NEW YORK (10/31/13)--A settlement filed in a bankruptcy court in New York means that, if approved by the court, the National Credit Union Administration would be recognized as having $78 million in allowed claims against debtors affiliated with Residential Capital LLC related to residential mortgage-backed securities (RMBS) sold to corporate credit unions. However, the actual figure to be awarded is likely to be smaller, said NCUA.
"The proposed proposed settlement agreement recognizes that NCUA has $78 million in allowed claims against the bankruptcy estate, but the figure we are awarded will be much smaller," said John Fairbanks, public affairs specialist with NCUA's Office of Public and Congressional Affairs. "There's a liquidation process to be completed that will determine the value of assets in the estate, the number and status of creditors, and the amount of their claims against those assets. Once that is completed, a determination of the value of the claims will be made and this will determine what NCUA will receive," he told News Now.
Settlement documents submitted Monday to the U.S. Bankruptcy Court for the Southern District of New York stipulate that NCUA had claims totaling $590 million against Ally Financial Inc. (AFI) (over $390 million) and Ally Securities LLC (about $200 million), two entities involved in a Chapter 11 reorganization of ResCap.
Residential Accredit Loans Inc. (RALI) and Residential Funding Mortgage Securities II (RFMS II) acted as depositors for the securities, which were sold to Western Corporate FCU, U.S. Central FCU and Southwest Corporate FCU. WesCorp and U.S. Central were put into conservatorship in 2009 and Southwest in 2010. NCUA, as the liquidating agent for the corporates, sued, alleging that the securities' offering documents contained untrue statements and omissions of material facts.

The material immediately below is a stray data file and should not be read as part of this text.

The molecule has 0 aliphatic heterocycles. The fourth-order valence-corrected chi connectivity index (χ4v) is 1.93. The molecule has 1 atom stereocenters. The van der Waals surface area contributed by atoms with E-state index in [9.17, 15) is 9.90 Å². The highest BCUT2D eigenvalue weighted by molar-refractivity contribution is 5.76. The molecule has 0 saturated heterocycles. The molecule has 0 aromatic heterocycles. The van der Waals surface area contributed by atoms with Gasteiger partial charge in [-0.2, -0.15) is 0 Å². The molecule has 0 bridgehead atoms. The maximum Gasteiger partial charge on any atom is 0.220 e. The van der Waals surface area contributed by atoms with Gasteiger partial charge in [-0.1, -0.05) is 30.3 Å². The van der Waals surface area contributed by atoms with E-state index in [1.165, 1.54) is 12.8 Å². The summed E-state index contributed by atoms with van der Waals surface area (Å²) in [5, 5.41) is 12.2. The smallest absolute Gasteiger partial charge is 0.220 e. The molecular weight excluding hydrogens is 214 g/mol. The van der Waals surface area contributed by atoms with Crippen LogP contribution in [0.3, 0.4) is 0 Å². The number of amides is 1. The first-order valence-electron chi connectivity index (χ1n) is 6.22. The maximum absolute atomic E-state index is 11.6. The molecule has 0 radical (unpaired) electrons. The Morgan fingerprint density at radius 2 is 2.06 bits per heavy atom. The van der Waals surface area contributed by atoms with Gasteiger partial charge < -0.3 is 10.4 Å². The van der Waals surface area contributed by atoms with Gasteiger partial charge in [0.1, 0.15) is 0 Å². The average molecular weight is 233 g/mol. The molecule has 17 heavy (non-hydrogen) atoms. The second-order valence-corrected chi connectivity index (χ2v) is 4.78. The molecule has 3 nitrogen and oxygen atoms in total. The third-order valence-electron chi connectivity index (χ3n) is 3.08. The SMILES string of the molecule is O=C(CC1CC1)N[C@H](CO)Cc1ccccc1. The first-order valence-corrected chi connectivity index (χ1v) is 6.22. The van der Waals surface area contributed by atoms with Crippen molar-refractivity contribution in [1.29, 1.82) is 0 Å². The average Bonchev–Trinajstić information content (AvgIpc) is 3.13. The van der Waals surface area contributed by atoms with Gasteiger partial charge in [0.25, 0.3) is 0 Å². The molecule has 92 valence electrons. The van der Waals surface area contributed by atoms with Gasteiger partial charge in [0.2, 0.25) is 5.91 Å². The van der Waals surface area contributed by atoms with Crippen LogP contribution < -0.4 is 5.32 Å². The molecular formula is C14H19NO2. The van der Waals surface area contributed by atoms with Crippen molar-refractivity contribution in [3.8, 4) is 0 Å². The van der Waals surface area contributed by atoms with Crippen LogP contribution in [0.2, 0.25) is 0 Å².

NCUA filed 11 proofs of claim--10 against RALI and one against RFMS II--claiming about $293 million in aggregate claims.
NCUA's "claims shall be reduced and allowed in the aggregate amount of $78 million in full and final satisfaction of any and all claims that have been or could have been asserted by the NCUA (Board) or the credit unions in these cases, including any and all claims" against AFI or Ally Securities, said the settlement agreement filed Monday.
A separate filing Monday by the debtors noted that "litigation of these claims could take several years and incur substantial administrative costs" with "no guarantee of the ultimate outcome at the conclusion of such litigation." The settlement, the document said, "constitutes a far more efficient, reasonable, and cost-effective resolution of these claims than proceeding with litigation."
A hearing on confirmation of the debtors and creditors' committee's Joint Chapter 11 Plan is scheduled for Nov. 19, said the court documents.